Tim was also past president of the Vermont Vegetable and Berry Growers Association. Janet has served on the Thetford School Board, Thetford Academy Board, and the Rivendell Trails Association Board, and is currently on the Board of Directors of Vital Communities, a regional organization that engages the community around economic and environmental issues in the Upper Valley. The Taylors regularly contribute produce to the local churches and schools. In 2000, they donated part of their property to the Town.

 

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A Few Words From Farmer Tim Taylor

the Taylors in field"The reason we want to conserve Crossroad Farm is that creating the farm has been our life's work and we'd like to see it continue on as a farm. When Janet and I moved to Post Mills and bought our house, she was a teacher and I was a lawyer.  We started out with the house and 15 acres of worn-out hayfield.

We started gardening, then selling our produce from a picnic table, then selling to restaurants and pretty soon we were calling ourselves farmers. Twice along the way there was land adjacent to us that was destined for development. Twice we fought this development through the Act 250 process. By fighting the development pressures we were able to create the 56-acre Crossroad Farm. The outcome could have been different.  We know from experience that the only way to truly know that our land will be protected and available to future generations of farmers is to conserve it through the Vermont Land Trust.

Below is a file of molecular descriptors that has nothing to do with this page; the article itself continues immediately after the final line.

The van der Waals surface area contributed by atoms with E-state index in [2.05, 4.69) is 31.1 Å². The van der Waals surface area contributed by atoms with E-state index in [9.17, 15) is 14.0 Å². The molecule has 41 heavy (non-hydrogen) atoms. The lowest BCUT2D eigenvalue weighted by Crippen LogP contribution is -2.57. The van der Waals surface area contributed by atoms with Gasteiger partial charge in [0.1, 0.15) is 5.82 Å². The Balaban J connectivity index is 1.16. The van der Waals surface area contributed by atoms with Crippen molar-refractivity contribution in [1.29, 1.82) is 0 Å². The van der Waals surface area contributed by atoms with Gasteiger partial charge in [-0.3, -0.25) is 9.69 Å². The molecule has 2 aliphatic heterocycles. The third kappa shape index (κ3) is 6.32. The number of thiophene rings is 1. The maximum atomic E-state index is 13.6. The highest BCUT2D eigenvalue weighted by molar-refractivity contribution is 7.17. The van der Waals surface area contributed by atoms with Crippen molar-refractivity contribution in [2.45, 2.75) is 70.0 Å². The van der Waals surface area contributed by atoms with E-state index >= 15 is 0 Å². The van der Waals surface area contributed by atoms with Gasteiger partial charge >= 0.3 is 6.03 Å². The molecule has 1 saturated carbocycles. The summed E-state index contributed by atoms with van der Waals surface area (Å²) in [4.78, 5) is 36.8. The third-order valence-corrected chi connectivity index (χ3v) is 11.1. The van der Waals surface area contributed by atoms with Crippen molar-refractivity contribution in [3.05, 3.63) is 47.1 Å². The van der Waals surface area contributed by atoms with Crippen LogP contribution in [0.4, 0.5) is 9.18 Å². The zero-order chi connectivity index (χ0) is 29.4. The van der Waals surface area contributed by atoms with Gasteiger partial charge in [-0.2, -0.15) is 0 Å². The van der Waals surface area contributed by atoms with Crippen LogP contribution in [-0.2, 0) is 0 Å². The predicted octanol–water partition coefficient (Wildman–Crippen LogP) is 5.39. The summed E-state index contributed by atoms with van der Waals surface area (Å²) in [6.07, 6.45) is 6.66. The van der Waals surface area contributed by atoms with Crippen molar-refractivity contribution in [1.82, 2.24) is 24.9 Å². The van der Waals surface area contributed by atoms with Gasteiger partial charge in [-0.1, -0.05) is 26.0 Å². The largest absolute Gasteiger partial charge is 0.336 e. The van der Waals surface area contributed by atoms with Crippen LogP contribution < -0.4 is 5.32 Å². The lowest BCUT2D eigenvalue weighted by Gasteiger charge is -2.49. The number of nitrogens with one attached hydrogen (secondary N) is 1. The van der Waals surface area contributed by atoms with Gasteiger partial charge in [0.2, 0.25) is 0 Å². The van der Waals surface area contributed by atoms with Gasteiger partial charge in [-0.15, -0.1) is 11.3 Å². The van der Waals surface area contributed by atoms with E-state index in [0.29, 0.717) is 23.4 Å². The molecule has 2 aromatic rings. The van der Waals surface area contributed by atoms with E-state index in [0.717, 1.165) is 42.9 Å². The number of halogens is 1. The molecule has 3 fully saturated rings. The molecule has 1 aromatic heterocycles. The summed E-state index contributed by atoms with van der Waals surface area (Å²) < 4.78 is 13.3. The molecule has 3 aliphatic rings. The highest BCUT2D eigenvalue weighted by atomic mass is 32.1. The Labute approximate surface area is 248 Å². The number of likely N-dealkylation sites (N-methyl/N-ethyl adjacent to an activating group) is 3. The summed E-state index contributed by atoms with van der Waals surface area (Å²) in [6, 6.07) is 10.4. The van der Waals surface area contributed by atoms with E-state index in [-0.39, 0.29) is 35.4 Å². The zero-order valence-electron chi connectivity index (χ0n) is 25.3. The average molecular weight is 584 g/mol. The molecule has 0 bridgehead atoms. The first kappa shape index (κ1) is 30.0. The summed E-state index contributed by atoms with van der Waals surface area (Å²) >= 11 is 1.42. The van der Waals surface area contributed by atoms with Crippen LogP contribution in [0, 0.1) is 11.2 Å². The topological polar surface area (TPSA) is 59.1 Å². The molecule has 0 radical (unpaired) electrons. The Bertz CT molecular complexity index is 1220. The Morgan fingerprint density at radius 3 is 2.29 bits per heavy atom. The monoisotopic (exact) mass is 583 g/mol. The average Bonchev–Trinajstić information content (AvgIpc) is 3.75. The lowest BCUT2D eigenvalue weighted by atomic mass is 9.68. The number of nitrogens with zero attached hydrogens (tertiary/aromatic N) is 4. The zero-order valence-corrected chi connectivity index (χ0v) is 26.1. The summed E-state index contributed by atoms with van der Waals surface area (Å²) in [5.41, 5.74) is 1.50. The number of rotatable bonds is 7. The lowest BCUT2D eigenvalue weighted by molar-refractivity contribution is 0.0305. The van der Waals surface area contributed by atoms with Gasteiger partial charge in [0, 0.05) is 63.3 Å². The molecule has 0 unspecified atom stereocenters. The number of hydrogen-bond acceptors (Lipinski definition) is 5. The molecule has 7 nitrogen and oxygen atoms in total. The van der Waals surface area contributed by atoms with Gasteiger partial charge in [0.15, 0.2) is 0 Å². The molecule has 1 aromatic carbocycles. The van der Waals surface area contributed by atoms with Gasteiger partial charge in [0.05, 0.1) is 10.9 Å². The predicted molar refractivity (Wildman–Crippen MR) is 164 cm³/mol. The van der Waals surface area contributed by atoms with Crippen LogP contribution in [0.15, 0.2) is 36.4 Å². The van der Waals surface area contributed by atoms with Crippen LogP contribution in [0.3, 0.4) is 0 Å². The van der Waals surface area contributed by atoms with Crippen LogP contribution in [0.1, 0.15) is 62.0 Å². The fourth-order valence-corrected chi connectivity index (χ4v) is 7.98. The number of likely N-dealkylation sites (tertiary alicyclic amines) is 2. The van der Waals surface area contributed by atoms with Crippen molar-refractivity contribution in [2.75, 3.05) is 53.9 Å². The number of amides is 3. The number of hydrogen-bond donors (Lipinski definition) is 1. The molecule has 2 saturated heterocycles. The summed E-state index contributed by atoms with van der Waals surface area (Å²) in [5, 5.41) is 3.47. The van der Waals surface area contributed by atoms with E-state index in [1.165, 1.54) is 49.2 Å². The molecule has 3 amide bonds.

We know every little pebble on the farm. We can tell you the best spot to plant potatoes, and where not to plant lettuce.  We know the dry spots and the fertile spots.  We know where the deer pass through, where the woodchucks live, and where the Killdeer like to nest.  We love this land. It has been very, very good to us. It is some of the best soil in Vermont and it can continue to feed thousands every year.  We hope to help make that possible."

 


Members of the Community Speak to Why This Farm is Important to Protect

"Thetford is blessed with several areas of prime gricultural soils, including much of Post Mills. These soils are geological deposits — humans cannot create them. It is our responsibility to steward them wisely, for they are irreplaceable. Protecting this farm and making this productive land affordable to future farmers will ensure that agriculture, that so defines Vermont's character, will continue to flourish here."
--- Li Shen, Thetford Conservation Commission

"Five years ago the Thetford Conservation Commission conducted a series of charrettes in Town to tease out conservation criteria that would help us proactively determine fundraising

priorities and special properties worth conserving. At the top of our list of our conservation priority criteria was prime agricultural soils. That is why the Commission considers Crossroads Farm to be both a fundraising priority and a special property worth conserving."
--- Skip Sturman, a member of the Conservation Commission

"Our family has been privileged to enjoy fresh vegetables from this beautiful, vibrant farm for over three decades. We need to ensure that the years of work the Taylors have put into Crossroad Farm are not lost and that future generations will also have healthful locally grown produce for their families and friends."
---Connie Snyder, Thetford Conservation Commission